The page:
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REAL LIFE

Even Those in 'the Biz' Point Fingers at TV Sex and Violence

March 15, 1995|LYNN SMITH | TIMES STAFF WRITER

Parents who work in the entertainment industry say they are just as upset as the rest of us about sex and violence on television programs. Other people's programs, that is.

The parents were among those gathered earlier this month in Palo Alto for a conference on media and values sponsored by the advocacy group Children Now. During breaks, we talked about their media and values.

Ted Harbert, president of ABC Entertainment, forbids daughter Emily, 6, to watch practically everything on commercial television. That includes the wildly popular and much maligned "Mighty Morphin Power Rangers," even though she begged to join the fan club and has put an MMPR poster up on her wall.

"Personally," Harbert said, "I believe the way that violence is dealt with in that show is not what I want my 6-year-old to see."

Joel Andryc, senior vice president of development for Saban Entertainment, which produces, among other things, "Mighty Morphin Power Rangers," said his kids, 7 and 10, watch the Rangers but didn't see "Jurassic Park."

"My kids are real sensitive to violence," he said.

In any case, he'd much rather his kids see the Rangers, which he said teaches teamwork and is racially balanced, than prime-time sitcoms that show and discuss sex. He was concerned about an episode of "Blossom" that dealt with the issue of date rape, an episode of "Step By Step" that talked about virginity, a "Home Improvement" show where Tim Allen's character and his wife take a shower together. The shows, he said "are pushing kids too quickly to grow up."

The issues are appropriate for teen-agers, he said. "But Friday night, it's not teen-agers who are watching the show. It's kids 6 to 11."

Like many parents, Andryc has decided to watch TV with his children. He sat on the couch next to his 7-year-old daughter and watched a show about losing virginity, and next to his 10-year-old son and watched a couple getting in the shower, and thought: "Am I going to get up and turn it off and have them think there's something wrong or unnatural about sex?" and concluded, "No."

So, he squirmed, let them watch and told himself he'd have a frank discussion with them about the topic. Later. When they're older--and when he's ready.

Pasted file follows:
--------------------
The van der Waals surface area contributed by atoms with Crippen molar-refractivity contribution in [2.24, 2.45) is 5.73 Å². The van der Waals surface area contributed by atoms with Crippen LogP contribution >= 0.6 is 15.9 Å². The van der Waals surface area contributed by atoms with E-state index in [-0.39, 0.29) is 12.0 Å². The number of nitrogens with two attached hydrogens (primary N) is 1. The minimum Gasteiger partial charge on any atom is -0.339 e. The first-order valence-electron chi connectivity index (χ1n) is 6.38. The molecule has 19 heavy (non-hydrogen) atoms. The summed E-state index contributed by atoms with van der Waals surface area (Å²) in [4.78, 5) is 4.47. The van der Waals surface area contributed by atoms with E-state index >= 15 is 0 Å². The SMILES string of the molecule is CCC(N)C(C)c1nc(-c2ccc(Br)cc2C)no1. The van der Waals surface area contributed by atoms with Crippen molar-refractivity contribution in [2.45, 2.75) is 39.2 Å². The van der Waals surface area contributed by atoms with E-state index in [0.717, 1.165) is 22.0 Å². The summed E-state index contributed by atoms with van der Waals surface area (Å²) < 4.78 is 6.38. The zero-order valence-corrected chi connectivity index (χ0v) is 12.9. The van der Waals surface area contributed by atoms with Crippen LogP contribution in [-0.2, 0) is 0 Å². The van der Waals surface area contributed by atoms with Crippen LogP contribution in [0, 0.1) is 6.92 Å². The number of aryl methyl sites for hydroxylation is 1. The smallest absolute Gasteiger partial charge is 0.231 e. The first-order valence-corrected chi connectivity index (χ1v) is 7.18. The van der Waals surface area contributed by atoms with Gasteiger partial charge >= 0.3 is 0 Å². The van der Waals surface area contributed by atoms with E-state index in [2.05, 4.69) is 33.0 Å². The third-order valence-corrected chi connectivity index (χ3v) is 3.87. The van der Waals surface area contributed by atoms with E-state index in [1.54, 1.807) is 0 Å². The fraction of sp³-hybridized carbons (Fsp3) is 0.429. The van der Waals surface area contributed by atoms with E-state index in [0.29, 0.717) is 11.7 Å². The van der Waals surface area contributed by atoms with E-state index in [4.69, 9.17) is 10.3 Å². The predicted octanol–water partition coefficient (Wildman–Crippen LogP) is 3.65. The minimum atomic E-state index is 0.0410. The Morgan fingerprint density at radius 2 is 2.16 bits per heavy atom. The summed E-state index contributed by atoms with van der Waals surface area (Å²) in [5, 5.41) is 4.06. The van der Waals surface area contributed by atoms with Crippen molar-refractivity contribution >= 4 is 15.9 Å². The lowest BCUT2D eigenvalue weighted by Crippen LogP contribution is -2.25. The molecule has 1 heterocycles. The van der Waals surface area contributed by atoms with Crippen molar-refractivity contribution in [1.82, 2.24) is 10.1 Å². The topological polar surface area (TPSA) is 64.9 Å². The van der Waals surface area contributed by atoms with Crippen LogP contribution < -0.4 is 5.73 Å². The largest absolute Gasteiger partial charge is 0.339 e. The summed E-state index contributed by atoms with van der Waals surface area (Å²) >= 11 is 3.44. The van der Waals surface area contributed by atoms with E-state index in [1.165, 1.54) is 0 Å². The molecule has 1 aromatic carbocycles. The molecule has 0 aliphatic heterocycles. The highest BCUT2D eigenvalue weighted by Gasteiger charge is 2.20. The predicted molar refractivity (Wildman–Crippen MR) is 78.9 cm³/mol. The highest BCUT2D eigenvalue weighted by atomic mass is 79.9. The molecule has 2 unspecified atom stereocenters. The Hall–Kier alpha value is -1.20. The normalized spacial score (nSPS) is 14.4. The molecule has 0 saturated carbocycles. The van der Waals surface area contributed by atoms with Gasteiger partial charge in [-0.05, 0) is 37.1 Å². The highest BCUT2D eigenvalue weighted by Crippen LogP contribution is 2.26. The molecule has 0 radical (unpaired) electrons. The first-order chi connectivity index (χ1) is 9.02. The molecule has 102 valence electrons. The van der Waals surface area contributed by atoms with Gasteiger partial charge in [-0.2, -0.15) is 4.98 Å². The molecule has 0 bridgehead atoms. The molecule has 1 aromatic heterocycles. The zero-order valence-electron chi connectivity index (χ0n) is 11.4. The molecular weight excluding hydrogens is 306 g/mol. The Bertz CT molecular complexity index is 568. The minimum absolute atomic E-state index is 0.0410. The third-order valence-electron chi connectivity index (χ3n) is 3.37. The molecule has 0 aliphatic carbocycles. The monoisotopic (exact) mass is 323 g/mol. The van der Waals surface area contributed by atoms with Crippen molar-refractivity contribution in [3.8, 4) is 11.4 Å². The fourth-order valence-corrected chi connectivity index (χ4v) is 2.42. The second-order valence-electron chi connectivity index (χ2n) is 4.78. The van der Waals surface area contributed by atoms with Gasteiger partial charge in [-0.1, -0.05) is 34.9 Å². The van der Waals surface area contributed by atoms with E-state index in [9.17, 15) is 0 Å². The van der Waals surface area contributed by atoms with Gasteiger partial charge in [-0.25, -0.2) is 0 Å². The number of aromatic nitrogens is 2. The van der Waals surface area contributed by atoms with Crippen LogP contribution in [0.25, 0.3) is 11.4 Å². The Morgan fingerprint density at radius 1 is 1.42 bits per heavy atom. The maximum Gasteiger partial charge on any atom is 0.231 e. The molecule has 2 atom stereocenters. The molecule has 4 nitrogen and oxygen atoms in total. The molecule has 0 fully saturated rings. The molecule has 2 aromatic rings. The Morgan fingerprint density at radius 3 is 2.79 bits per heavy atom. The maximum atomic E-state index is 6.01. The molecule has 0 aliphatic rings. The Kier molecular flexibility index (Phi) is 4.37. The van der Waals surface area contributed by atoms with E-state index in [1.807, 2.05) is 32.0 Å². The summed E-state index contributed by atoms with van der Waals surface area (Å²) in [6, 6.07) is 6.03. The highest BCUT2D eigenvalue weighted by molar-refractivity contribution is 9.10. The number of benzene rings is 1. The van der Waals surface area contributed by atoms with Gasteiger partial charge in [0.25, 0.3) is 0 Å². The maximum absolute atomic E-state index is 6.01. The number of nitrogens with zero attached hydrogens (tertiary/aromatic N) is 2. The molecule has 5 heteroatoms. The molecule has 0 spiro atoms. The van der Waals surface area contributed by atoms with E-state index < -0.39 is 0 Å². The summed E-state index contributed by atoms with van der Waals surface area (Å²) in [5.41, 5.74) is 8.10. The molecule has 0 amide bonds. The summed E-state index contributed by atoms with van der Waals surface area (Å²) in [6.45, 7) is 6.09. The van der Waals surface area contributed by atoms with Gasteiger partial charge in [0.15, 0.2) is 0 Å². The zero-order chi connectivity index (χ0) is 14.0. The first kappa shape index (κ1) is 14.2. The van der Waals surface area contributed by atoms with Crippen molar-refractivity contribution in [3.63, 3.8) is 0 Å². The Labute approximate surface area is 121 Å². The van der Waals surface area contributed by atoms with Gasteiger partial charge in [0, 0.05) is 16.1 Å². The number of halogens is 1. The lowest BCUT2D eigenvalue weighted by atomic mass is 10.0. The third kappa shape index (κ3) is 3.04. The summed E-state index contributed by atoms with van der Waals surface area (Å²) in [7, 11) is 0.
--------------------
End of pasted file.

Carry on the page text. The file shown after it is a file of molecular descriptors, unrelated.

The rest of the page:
Charles Rosin, executive producer of "Beverly Hills, 90210," which deals with sex, doesn't like "The Simpsons."

"I find with my children (10, 6 and 4), their behavior changes when they watch different shows. They become antisocial. They fight with each other."

Dick Wolf, president of Wolf Films in Association with Universal Television, said his children (10, 8 and 2) watch one of his shows, "New York Undercover," but not another, "Law & Order." What really bothers him is the commercialism on Saturday morning cartoons, which are banned in his house. "I think it's garbage."

Winnie Holzman, creator of the realistic high school drama "My So-Called Life," said she doesn't want her 9-year-old daughter watching the news.

"I don't like her to be exposed to any of that awful stuff, or that show 'Hard Copy.' Or I would never want her to watch those awful afternoon talk shows," Holzman said.

A news correspondent, who asked to remain nameless, said whatever control parents have over young children can vanish when they become mobile, independent teen-agers.

"You're helpless," said the correspondent, whose 12-year-old was caught ordering pornographic movies over pay TV.

In the midst of the conference, President Clinton appeared in a taped message to tell participants, "Like it or not, media is an important influence on our young people. It is the creative decisions of those of you in the entertainment industry that determine which movies will be made, what shows are aired, what characters the new generation of children will come to love and emulate.

"No one will take away that freedom of expression from you. But we do ask you and we should ask you to exercise responsibility and good judgment, to weigh your powers of influence carefully as you make important decisions, to weigh what may be commercially successful in the short run with what may be important to our public lives and our private successes over the long run. . . ."

The speech was unremarkable in the sense that no one remarked on it, except for one speaker who puzzled over what Clinton meant.

It's hard to see how anyone will understand until they realize that "they" are really "us."

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